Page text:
Smart devices provide operators not only with I/O data but also with a wealth of information about industrial plant operation. Information collected from field devices such as diagnostic data, status information on devices and specific device parameters can also help plan predictive maintenance programs.
Smart devices in modern production environments and processing plants provide operators not only with I/O data but also with a wealth of information about the state of the entire plant. The information that management systems are able to collect from these field devices, such as diagnostic data, for example, status information on the devices and specific device parameters, can help the organization plan its predictive maintenance program.
This information helps to prevent unplanned stoppages, reduces downtime and lowers maintenance costs. To enable plant operators to make the most of this potential for process optimization and cost reduction, the data delivered by all the installed devices must be transparent and, most importantly, standardized.
Use case network monitoring
As networks continue to expand, more and more additional TCP/IP communication is taking place in parallel with PROFINET communication. Continuous information about the current state of the network, the communication processes within the network, and their quality is therefore becoming increasingly important.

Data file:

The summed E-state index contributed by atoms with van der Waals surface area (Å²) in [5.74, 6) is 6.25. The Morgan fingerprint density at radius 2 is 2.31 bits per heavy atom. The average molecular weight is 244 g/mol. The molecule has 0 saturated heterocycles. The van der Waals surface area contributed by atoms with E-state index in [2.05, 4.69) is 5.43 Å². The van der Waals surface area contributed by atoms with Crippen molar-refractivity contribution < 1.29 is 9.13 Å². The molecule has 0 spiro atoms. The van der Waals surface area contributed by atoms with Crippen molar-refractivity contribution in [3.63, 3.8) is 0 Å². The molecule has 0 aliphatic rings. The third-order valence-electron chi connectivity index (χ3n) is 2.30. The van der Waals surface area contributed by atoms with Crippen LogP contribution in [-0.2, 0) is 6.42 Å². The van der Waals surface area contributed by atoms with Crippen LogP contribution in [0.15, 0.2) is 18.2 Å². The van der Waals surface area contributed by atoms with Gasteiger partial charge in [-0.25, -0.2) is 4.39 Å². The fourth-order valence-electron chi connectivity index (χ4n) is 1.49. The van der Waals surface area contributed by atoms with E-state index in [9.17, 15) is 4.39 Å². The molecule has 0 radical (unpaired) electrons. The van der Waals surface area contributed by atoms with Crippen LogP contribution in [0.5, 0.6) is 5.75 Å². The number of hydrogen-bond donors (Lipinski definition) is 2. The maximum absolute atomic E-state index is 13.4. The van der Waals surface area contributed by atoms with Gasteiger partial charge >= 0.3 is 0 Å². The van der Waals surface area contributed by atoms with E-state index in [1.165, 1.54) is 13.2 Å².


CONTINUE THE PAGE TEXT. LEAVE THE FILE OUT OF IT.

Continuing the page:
In the IT market there are already sophisticated monitoring systems for this purpose that are continuously managed by administrators. But network monitoring systems are also finding their way into the automation environment. High network availability is just as important in OT as in IT. Unplanned downtimes caused by non-compliant functions can lead to production stoppages and, in a worst-case scenario, damage to the system. This can result in huge costs and lost profits.
If the automation network is continuously monitored, however, errors can be detected at an early stage and resolved before they have a chance to do any damage. With serial bus systems like PROFIBUS, the main focus is on bus physics, e.g. the quality of cables, circuits and connectors. In Ethernet systems, including PROFINET, the physical structure is unlikely to contribute to downtime. In fact, the growing complexity of devices and networks requires the qualitative assessment of a large number of parameters at a logical level. Nowadays, modern network diagnostics means obtaining as much information as possible from active requests by participants and from the analysis of frame traffic. There are basically two use cases: